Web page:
UPDATE: Porsche has announced that it has begun preparations to make the Concept E a reality, including a €700 million investment. 

There have been rumours in the auto industry for a while that Porsche was going to build a smaller, 4-seat saloon model to slot below the Panamera and rival the BMW 5-Series.

What nobody expected was that Porsche would show its intent to build a Tesla-killer. But that's exactly what it's done. The Mission E concept – unveiled at the Frankfurt Auto Show – is indeed that smaller Porsche saloon, but the company made no bones about the fact that it wanted to picked a fight with the Californian terms, suggesting this model would go into production in the next three years, as part of a wider VW group strategy to launch 30 new electric and plug-in models by 2020.

Take on Tesla and the first thing you've got to do is get the powertrain right. No little of the Model S's success has come from its outrageous power delivery – the latest insane mode upgrade in the P90 hurtling it from 0-60 in 2.9 seconds.

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Clearly, a Porsche that didn't perform wouldn't be fitting of the brand, so Porsche claims that the Mission E's pair of synchronous motors can deliver just over 600 horsepower, get it to 60mph in under 3.5 seconds and 200km/h in under 12 seconds.

Producing a fully electric car is fairly bold for a brand known for its rear-mounted flat-six petrols. But to prove this is no flight of fancy, Porsche talked extensively about the similarity of the powertrain underneath the Mission E and what it's been using in its 919 hybrid race car – which won Le Mans 24 hour race this year.

If you're worried about the Porsche Mission E leaving you stranded by the side of the motorway because it's out of juice, Porsche has moved to head of the range anxiety problem in two ways.

One, the Mission E has a range of over 500km on one charge. Two, and the bigger news (and a second shot across Tesla's bow), is its 600-volt system, which means the battery can be recharged to 85 per cent in just 15 minutes. If that claim is true, it could be the car's biggest asset and make Tesla's superchargers look distinctly less than super.

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Of course, Tesla's offering – what it's done with the Model S in particularly – goes far beyond the powertrain. The entire experience feels hi-tech and futuristic, and in part that's because of the car's 17-inch touchscreen.

Porsche doesn't offer you quite the same screen real estate, because it's gone for a very spare, delicate and slim design theme in the interior which carries the rising centre console idea of its existing cars. It is, however, still a technology delight inside.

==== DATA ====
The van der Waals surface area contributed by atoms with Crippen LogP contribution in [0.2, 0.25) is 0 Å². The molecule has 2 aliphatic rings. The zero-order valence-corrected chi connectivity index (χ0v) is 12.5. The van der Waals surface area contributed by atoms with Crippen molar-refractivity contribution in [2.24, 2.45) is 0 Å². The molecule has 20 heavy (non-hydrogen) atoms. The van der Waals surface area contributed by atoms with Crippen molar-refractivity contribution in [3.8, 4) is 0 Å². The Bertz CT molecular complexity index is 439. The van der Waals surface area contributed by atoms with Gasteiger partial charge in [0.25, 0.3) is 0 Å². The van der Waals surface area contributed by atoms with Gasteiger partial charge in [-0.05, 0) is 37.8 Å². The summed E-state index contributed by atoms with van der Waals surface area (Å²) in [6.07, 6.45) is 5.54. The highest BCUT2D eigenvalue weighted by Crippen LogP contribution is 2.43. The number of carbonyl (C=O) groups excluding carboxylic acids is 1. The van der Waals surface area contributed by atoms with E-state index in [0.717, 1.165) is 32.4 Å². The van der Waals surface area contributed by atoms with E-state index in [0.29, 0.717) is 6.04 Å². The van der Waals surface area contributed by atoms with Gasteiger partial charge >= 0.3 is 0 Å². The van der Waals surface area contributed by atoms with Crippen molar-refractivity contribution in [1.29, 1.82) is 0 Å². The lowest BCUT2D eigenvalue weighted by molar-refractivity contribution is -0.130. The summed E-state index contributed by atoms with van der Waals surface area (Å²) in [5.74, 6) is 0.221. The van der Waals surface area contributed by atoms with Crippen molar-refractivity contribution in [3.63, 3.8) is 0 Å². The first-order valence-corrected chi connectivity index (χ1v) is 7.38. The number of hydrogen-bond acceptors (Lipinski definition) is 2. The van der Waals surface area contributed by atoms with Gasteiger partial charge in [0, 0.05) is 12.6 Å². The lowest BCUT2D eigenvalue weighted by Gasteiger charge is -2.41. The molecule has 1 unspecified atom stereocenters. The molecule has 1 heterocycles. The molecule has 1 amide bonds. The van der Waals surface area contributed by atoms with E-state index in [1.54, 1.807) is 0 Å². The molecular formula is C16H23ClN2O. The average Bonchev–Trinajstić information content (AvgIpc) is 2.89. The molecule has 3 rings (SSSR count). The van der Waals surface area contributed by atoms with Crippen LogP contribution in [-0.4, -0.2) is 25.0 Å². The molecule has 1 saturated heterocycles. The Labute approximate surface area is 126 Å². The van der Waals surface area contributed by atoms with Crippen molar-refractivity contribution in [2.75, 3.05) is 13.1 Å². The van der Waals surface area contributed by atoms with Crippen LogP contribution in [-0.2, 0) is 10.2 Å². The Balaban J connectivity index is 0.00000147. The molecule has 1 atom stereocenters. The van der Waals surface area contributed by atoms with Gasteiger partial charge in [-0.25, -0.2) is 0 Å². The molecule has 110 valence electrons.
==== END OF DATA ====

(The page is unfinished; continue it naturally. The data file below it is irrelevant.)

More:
Porsche's trademark five dials on the instrument cluster are reformed as a virtual display on a curved OLED display. Which is cool, but where it gets even more clever is that 3D-eye-tracking software follows your head, and moves the dials around accordingly – so that you can always see them as clearly as possible and they're never obscured by anything as old fashioned as a steering wheel spoke.

On the passenger side there's a holographic display that shows apps which can be selected, moved around and interacted with via gesture control.

And the Mission E can be configured (and to some degree controlled) from afar, via a Smartphone or Tablet.

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You'll note, though, that we've not yet commented on the Mission E's most important aspect: its looks. And it was the general perception of everyone we spoke to at the Frankfurt Auto Show that Porsche has absolutely nailed the Mission E.

As many cars became less rational in their styling and adorned by ever-greater numbers of small details, surface changes and general fussyness in the name of aerodynamics (yes we're looking at you, Toyota Prius) it was refreshing to see Porsche present such a clean, calm, yet brooding design.

It has a certain level of visual menace. Its facial expression isn't angry, but nor does it look happy. The window line is straight from a 911, yet there is space for four windows. And from what we can see – strip it off the rear opening door, the crazy (cool) wheels and the exposed LED lamp lenses that wouldn't pass any regulatory standard – and despite its concept moniker, the Mission E may be a lot closer to reality than its name would lead you to believe.

First Impressions

Make no mistake, Porsche is serious about re-inventing itself for the age of electric, driverless cars. It knows it faces a potential battle to stay relevant. The Mission E suggests it stands a good chance of doing so and we expect a car not dissimilar to this to be on sale by around 2018. Porsche just put Tesla on notice.